keeping the skins on the peaches give a wonderful texture surprise
the crumble topping should be drier, more of a 'traditional' crumble

Honey, Apple, And Peach Crumble Bars
Makes 12 Slices

175ml honey (you can use 175g of sugar, but if you have honey, why would you? Make these refined sugar free!)
175g margarine or butter
250g porridge oats
6tbsp self raising flour
4-6 eating apples, such as pink lady, depending on how thick you want your fruit layer to be
3 ripe peaches (the riper the peaches, the sweeter the filling will be)
splash of vanilla extract
icing sugar, to dust (optional)

1. Preheat oven to gas 5. Blend the honey, margarine/butter, 200g oats, and 3tbsp flour together in a mixer, a hand mixer should be able to deal with this if you don't have a stand mixer, or you can do this by hand by rubbing the ingredients together with your fingertips, though this will be quite a bit messier! You're looking for a very stiff cookie dough consistency - something that will hold together well, and that is too wet to be a 'traditional' crumble topping.
2. Line and grease a baking tin, I used a 9x9 square, but you could use a smaller or larger tin, the size of the pan will determine how thick your bars are. Firmly press two thirds of the dough-like mixture into the pan, packing it right down. Level off with your hands or a spoon.
3. Add remaining 50g of oats and 3tbsp of flour to the rest of the crumble dough mixture and blend with a mixer. The dry ingredients should transform the 'dough' into a drier, more crumbly mixture, that you can actually use as a crumble topping. If your mixture is too dry, however, add a few squeezes of honey, a little at a time until you reach the desired consistency. Set aside while you prepare the filling.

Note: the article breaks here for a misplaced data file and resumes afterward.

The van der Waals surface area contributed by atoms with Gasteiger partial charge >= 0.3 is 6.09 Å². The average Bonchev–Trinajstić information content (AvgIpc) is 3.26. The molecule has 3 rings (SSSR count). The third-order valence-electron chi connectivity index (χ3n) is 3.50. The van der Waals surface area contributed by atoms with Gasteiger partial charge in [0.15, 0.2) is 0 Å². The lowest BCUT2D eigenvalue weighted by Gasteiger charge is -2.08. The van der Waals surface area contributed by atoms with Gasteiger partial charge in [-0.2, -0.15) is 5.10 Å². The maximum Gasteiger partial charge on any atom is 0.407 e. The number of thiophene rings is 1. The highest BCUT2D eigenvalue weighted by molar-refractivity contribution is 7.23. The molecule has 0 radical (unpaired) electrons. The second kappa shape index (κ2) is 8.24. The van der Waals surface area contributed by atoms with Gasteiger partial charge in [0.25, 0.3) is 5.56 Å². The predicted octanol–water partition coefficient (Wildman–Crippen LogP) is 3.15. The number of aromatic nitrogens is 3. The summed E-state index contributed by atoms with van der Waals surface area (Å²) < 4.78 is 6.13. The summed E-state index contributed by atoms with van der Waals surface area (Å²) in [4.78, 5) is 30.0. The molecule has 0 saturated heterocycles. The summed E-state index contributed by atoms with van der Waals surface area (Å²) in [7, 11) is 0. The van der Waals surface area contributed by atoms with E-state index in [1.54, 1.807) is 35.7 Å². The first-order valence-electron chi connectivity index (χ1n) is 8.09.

4. Core, peel, ad chop your apples into small chunks. Place chunks into a saucepan and cover with water, then bring to the boil and simmer until very soft, at least 5 minutes. When soft, drain the apple chunks and mash with a potato masher until you get an applesauce consistency - mostly paste with some apple chunks still remaining. If your apples are soft enough mashing them should be quite easy. Return to the heat and add the three peaches that have been stoned and cut into 8-12 pieces each. Stir these into the apples on a medium heat until the mixture bubbles and they begin to break down. Add vanilla. Mash a little more to coax the peaches into a chunky paste.
5. Pour filling over prepared base. Sprinkle with crumble topping, distributing in an even layer. Bake for approx. 30 minutes until a deep golden brown on top. Cool in tin for 15 minutes, then remove cake in baking paper and set on a cooling rack to cool a bit more. These could be enjoyed (with a spoon!) as a dessert with custard, cream or ice cream, or even by themselves when warm, or you can leave them to cool, sprinkle them with icing sugar if you want and cut into bars or pieces. They firm up a bit when they cool and can be easily handled.

Store in an airtight container for a few days. Though they don't need it, these will last longer in the fridge.